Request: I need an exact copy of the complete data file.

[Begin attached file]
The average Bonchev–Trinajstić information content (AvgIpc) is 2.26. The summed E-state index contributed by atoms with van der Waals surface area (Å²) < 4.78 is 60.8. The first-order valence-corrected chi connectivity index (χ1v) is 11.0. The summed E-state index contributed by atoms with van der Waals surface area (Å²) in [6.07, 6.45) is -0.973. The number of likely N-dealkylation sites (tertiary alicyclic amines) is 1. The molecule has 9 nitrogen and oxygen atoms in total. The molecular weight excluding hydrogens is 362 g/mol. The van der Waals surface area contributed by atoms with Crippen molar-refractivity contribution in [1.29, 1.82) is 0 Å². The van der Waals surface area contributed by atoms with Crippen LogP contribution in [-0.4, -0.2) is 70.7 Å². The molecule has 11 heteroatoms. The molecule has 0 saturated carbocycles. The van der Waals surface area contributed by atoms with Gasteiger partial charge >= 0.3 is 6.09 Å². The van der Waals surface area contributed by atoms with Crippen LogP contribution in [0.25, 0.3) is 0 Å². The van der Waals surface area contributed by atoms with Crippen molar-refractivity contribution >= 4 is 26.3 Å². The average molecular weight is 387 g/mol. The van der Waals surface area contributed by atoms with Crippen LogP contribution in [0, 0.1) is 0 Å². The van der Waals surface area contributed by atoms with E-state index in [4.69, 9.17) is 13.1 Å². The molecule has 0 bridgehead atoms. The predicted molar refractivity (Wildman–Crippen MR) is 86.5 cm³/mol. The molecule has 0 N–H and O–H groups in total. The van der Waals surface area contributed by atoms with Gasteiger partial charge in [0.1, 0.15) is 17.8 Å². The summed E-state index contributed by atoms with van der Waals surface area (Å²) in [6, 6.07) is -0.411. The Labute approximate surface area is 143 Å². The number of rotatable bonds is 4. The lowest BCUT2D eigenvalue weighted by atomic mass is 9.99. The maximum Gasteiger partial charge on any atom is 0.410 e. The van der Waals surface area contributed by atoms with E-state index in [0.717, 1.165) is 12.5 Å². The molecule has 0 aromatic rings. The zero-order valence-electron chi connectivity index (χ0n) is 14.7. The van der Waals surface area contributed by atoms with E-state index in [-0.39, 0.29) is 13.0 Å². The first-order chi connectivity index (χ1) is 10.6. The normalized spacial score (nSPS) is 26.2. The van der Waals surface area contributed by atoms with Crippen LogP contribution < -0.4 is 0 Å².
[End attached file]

The average Bonchev–Trinajstić information content (AvgIpc) is 2.26. The summed E-state index contributed by atoms with van der Waals surface area (Å²) < 4.78 is 60.8. The first-order valence-corrected chi connectivity index (χ1v) is 11.0. The summed E-state index contributed by atoms with van der Waals surface area (Å²) in [6.07, 6.45) is -0.973. The number of likely N-dealkylation sites (tertiary alicyclic amines) is 1. The molecule has 9 nitrogen and oxygen atoms in total. The molecular weight excluding hydrogens is 362 g/mol. The van der Waals surface area contributed by atoms with Crippen molar-refractivity contribution in [1.29, 1.82) is 0 Å². The van der Waals surface area contributed by atoms with Crippen LogP contribution in [-0.4, -0.2) is 70.7 Å². The molecule has 11 heteroatoms. The molecule has 0 saturated carbocycles. The van der Waals surface area contributed by atoms with Gasteiger partial charge >= 0.3 is 6.09 Å². The van der Waals surface area contributed by atoms with Crippen LogP contribution in [0.25, 0.3) is 0 Å². The van der Waals surface area contributed by atoms with Crippen molar-refractivity contribution >= 4 is 26.3 Å². The average molecular weight is 387 g/mol. The van der Waals surface area contributed by atoms with Crippen LogP contribution in [0, 0.1) is 0 Å². The van der Waals surface area contributed by atoms with E-state index in [4.69, 9.17) is 13.1 Å². The molecule has 0 bridgehead atoms. The predicted molar refractivity (Wildman–Crippen MR) is 86.5 cm³/mol. The molecule has 0 N–H and O–H groups in total. The van der Waals surface area contributed by atoms with Gasteiger partial charge in [0.1, 0.15) is 17.8 Å². The summed E-state index contributed by atoms with van der Waals surface area (Å²) in [6, 6.07) is -0.411. The Labute approximate surface area is 143 Å². The number of rotatable bonds is 4. The lowest BCUT2D eigenvalue weighted by atomic mass is 9.99. The maximum Gasteiger partial charge on any atom is 0.410 e. The van der Waals surface area contributed by atoms with E-state index in [0.717, 1.165) is 12.5 Å². The molecule has 0 aromatic rings. The zero-order valence-electron chi connectivity index (χ0n) is 14.7. The van der Waals surface area contributed by atoms with E-state index in [-0.39, 0.29) is 13.0 Å². The first-order chi connectivity index (χ1) is 10.6. The normalized spacial score (nSPS) is 26.2. The van der Waals surface area contributed by atoms with Crippen LogP contribution < -0.4 is 0 Å².